Devin Foster spoke with excitement heading into his first season at Penn State.
It was Oct. 14, a month before the team’s first game, and the Nittany Lion guard was ready to do whatever it took to get on the floor. But his role was limited to working hard at practice and staying positive on the bench for much of the first 18 games.
Foster broke into the rotation and played more minutes Wednesday against Michigan State than he did the rest of the year combined.
“He finally gets his chance and he seizes the moment,” Penn State coach Patrick Chambers said Friday. “And that’s what it’s about — keeping a clear head, when you get your opportunity make the most of it. And I believe he did that.”
Chambers expressed confidence in Foster throughout the season despite his lack of game experience. He knew he’d need to turn to Foster at some point, and an opportunity opened with guard John Johnson serving an indefinite suspension since Jan. 12. Foster provided a lift against the Spartans, scoring six points to go with five rebounds and two assists in 22 minutes.
The junior college transfer now gives Chambers another option at point guard along with freshman Shep Garner. Garner has started all 19 games, but he’s struggled during the Nittany Lions’ 0-6 start in the Big Ten.
Penn State (12-7) will look to snap its six-game conference losing streak against Rutgers (10-10, 2-5) at noon Saturday at the Bryce Jordan Center. The Nittany Lions lost 50-46 to the Scarlet Knights on Jan. 3, and they suffered an 84-77 overtime loss to Purdue and a 66-60 loss to Michigan State in the last week.
“I really like our level of competition, I really like our approach and that’s where we got to take another step,” Chambers said. “For us to play that well against Michigan State after such a difficult loss shows something about our character and our resolve and our perseverance, and today at practice, we got to take another step and get better and then tomorrow we got to take the next step.”
Chambers has seen Foster develop since he transferred from Vincennes (Ind.) University, where he earned NJCAA second-team All-American honors.
Foster needed to adapt to the speed and physicality of play when he arrived. He also needed to adjust to the intensity at practice.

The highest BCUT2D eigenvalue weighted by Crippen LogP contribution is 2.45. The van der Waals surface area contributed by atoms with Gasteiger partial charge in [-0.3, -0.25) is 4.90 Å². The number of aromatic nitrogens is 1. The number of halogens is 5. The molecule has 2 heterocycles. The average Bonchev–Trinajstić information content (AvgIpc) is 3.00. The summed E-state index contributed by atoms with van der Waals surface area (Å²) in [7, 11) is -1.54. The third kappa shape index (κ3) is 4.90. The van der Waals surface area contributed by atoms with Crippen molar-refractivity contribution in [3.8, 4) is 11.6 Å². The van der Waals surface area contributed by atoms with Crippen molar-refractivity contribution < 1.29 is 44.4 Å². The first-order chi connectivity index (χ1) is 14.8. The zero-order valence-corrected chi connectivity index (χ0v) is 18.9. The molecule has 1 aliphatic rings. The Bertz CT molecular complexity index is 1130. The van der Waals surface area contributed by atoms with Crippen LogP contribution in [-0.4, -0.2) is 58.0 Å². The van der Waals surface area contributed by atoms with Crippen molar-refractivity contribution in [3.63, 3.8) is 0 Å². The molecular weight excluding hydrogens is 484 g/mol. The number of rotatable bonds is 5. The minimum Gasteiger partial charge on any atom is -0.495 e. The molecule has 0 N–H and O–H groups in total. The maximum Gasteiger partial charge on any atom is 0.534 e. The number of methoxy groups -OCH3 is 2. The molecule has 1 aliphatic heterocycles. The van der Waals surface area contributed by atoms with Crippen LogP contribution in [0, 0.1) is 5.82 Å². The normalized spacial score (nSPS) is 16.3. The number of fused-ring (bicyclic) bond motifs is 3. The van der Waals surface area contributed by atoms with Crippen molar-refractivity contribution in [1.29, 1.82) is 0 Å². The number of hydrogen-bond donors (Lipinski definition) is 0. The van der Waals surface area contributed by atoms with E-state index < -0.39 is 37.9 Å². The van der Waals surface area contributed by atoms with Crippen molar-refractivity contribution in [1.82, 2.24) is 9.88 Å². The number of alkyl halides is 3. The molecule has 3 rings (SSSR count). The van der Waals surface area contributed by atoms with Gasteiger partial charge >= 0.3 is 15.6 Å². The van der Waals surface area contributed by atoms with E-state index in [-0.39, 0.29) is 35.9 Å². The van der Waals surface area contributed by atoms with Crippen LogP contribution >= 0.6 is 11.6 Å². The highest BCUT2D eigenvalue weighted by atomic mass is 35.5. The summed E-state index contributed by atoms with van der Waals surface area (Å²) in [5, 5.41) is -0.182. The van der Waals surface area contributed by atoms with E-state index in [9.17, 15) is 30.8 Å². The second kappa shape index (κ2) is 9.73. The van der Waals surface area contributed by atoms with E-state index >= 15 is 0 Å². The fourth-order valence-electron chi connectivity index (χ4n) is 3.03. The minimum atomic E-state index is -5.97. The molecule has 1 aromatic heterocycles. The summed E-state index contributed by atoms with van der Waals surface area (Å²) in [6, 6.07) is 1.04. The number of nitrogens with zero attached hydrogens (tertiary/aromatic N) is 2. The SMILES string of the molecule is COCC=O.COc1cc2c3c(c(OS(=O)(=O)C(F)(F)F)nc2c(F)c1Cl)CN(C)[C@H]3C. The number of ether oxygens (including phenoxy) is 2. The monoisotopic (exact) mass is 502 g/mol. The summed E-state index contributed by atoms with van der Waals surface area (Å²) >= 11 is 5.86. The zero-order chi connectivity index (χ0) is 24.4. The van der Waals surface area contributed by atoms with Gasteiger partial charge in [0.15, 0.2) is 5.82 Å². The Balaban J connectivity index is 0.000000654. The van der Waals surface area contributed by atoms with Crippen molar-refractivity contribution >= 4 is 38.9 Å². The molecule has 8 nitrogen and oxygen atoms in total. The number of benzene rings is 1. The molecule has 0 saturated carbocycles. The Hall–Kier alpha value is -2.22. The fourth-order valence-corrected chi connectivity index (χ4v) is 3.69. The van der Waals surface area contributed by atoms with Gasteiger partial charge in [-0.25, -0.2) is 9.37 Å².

“We play every practice like our game itself,” Foster said before the season. “I mean just competing in every drill, every practice. You can’t take no days off.”
Foster went 10 straight games during nonconference play without seeing any action as Garner got off to an impressive start. Garner scored in double figures in each of the first five games, shooting 50 percent from the field and 46.4 percent from beyond the arc.
But Garner has been mired in a slump in Big Ten action.
The guard is shooting 37.7 percent from the field and 27.3 percent from 3-point range — down from 42.9 percent and 38 percent as he helped the Nittany Lions go 12-1 in nonconference play. Chambers said earlier this week he wants Garner to continue to fire from deep.
“He’s going to have tough stretches,” Chambers said. “He’s going through a tough stretch. I got great confidence in him and I have great belief in him.”
That belief and confidence is starting to extend to Foster.
After Penn State’s win over Dartmouth to finish the nonconference slate, Chambers said he’d be relying on Foster moving forward. After Johnson was suspended, Chambers said Foster’s role would grow.
Foster did not play in 14 of the team’s 19 games saw just 17 combined minutes before his breakthrough game against Michigan State.
“I just noticed in practice, he was getting closer and closer and I just feel like he’s now ready to play,” Chambers said. “He understands how hard you have to play every possession in the Big Ten.”
Foster and Garner played together for stretches Wednesday.
The lineup featuring two point guards allows both to play to their strengths.
“Shep can focus more on scoring,” Chambers said. “And Devin can run the offense and make sure guys are in the right position.”